Aotearoa People's Network

Does no library building mean no library internet?

Ngaruawahia Library
 Ngaruawahia Library, temporarily closed

What happens when a community is suddenly without its library, and what can be done to maintain basic services?

These are questions that Waikato District Library staff have had to grapple with recently after an engineer's report revealed that their library building in Ngaruawahia did not meet minimum earthquake standards. As a result the building has been temporarily closed.

Waikato District Libraries and its six branches, including Ngaruawahia, is an APNK partner so with the closure of the building the community is temporarily without APNK internet too. So we were really intrigued when we heard that, in the absence of APNK Internet at the library, library members would be offered free Internet access at a nearby Internet cafe.

We got in touch with Clive Morgan, Customer Delivery Manager, to ask how that came about and he very generously agreed that we could share his reply here:

"We moved to contingency mode when advised of the bad news about the library closure. The target service level for the first two weeks was basically a service level something above none. This meant we would maintain returns and take orders for next day pick up (reserves) from a temporary desk in the council foyer area. During discussions internally about what services we could offer we decided to approach the local internet café business to see if they would be interested in supporting our library members. The owner was quite positive about it the idea and happy to help. We agreed terms and quickly sorted some information he could use for enquiries. It meant that our members retained a different but similar level of access to the internet. This solution doesn’t provide non members any free access however, they can access the café services on normal business terms.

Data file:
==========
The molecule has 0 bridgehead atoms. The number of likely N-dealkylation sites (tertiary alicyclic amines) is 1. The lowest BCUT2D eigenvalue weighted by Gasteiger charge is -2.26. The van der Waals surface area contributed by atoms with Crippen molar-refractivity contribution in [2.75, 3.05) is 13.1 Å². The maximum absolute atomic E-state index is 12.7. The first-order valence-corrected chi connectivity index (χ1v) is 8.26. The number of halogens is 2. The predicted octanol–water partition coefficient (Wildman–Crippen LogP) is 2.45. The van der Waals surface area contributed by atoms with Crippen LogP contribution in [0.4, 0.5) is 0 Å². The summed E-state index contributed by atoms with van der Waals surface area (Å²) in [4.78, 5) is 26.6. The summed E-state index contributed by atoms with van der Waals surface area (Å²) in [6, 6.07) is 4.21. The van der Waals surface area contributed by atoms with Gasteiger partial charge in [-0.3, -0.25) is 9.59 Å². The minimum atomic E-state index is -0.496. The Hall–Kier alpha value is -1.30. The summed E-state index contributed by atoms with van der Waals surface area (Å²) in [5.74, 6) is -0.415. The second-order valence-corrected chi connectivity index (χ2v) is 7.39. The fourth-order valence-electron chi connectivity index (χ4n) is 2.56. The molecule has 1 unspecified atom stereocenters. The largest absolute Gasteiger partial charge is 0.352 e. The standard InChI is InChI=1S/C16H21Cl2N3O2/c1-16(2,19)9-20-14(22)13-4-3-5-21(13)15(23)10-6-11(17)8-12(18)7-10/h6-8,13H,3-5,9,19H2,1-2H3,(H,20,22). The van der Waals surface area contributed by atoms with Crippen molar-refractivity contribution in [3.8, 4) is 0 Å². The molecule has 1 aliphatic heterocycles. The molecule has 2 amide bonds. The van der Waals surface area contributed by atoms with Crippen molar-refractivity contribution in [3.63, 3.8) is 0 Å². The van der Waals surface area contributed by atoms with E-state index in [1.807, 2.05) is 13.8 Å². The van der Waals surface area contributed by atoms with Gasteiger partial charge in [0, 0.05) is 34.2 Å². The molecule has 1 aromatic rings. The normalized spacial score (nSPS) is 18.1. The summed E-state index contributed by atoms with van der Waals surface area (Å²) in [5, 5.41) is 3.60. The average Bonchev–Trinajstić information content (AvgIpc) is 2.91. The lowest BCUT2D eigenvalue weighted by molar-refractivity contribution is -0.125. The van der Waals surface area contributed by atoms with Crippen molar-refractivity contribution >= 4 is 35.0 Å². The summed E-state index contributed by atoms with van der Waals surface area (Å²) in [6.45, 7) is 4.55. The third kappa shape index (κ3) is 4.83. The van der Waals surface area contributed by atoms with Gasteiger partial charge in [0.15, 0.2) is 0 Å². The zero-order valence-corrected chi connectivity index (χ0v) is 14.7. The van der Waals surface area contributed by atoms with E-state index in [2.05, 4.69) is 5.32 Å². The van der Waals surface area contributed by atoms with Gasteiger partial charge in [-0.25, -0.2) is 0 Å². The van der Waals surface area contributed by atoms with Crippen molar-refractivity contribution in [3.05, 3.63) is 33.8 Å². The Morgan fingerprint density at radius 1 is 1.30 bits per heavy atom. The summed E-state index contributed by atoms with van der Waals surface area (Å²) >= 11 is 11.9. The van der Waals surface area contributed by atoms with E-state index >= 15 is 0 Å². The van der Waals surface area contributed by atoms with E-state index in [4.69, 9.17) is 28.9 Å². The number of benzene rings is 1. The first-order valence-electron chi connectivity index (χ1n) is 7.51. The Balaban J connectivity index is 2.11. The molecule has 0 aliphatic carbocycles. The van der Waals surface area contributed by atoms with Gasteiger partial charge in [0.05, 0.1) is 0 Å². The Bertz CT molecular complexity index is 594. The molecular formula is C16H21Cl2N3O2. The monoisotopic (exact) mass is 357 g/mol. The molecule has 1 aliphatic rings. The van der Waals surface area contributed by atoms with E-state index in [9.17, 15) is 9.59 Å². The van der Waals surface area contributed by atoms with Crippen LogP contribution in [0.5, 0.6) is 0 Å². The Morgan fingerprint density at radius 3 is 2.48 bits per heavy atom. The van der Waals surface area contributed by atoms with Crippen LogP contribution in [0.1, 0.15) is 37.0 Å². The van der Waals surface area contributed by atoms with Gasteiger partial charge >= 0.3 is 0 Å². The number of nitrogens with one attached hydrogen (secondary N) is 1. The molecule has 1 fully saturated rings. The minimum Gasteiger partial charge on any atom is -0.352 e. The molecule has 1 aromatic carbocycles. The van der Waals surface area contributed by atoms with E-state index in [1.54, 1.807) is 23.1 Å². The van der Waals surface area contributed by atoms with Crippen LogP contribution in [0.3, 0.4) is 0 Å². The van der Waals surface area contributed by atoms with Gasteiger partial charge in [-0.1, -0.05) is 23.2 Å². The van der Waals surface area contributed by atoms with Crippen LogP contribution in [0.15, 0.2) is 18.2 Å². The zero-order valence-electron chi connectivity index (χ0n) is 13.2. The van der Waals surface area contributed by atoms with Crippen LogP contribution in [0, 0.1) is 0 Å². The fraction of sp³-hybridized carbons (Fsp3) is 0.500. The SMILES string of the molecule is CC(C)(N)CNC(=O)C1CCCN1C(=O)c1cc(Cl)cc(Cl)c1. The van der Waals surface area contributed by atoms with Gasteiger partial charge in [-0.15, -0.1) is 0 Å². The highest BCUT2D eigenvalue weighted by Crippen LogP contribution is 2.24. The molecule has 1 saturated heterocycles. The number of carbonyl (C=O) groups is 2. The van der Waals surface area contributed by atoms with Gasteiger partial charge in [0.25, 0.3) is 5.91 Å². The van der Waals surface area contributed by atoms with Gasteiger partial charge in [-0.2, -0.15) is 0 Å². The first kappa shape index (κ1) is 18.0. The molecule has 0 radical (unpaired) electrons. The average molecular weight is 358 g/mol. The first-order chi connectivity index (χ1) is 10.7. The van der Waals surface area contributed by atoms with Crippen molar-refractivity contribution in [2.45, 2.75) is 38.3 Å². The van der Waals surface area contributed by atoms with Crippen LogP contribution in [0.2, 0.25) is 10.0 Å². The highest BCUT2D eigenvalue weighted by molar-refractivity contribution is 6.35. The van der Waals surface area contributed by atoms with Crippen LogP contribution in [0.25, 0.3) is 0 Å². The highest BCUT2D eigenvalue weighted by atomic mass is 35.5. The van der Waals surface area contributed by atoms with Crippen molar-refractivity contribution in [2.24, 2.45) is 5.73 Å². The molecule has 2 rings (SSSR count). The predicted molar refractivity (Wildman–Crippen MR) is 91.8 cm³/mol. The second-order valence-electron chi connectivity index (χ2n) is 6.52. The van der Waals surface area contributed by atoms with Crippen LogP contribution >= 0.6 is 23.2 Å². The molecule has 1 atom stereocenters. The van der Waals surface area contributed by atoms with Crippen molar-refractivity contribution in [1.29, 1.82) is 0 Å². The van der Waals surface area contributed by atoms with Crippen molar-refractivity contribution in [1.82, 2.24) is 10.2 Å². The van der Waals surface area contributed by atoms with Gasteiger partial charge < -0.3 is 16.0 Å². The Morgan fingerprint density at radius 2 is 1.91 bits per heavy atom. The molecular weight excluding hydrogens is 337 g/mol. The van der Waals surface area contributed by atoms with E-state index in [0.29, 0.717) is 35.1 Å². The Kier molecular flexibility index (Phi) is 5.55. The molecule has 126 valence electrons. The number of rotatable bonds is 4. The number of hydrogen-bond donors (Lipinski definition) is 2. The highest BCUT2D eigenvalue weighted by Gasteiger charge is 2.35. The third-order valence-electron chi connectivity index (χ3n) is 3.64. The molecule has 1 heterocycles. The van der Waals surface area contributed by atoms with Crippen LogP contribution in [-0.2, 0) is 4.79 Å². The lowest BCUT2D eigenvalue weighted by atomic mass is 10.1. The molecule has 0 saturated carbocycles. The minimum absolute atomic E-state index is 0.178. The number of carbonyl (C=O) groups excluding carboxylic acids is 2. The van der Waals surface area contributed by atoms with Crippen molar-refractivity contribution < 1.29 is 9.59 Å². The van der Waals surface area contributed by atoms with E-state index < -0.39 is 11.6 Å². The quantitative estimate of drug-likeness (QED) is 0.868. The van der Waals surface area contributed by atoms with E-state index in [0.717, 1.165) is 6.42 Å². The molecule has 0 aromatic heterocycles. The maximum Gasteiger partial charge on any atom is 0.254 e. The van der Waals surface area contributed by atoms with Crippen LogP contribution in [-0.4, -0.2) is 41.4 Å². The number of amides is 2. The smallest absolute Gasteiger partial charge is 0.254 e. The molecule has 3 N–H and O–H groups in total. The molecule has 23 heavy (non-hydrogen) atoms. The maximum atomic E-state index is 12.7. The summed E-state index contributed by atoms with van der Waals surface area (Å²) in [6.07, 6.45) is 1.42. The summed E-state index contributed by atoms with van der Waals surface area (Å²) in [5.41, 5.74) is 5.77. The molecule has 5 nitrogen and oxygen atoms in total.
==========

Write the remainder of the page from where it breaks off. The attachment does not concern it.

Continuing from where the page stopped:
To date the number of members using the service is low relative to our normal usage. The owner sees this arrangement as not only a community service and an opportunity to work with the local council but also good for his business.

To be able to offer something to our customers so soon after the closure of our library was pleasing.

Our focus is now looking to find temporary accommodation, hopefully we will be back to near 100% service level sooner rather than later."

We applaud Clive and the staff at Waikato District Council for making the best of what is a difficult situation and showing initiative in coming up with a workable solution for their customers. We also think it's great that free internet access is obviously considered a "core service" and valuable for the community.

Although Ngaruawahia Library's situation is fairly unique at present, there's no knowing whether other library buildings around the country might be similarly affected in the future. It's good to know that even without the physical building, that some core service provision is possible.

Here's hoping that suitable accommodations can be found for the library soon and that it's not long before the APNK service to this community can resume as normal too.


Thursday, May 3, 2012

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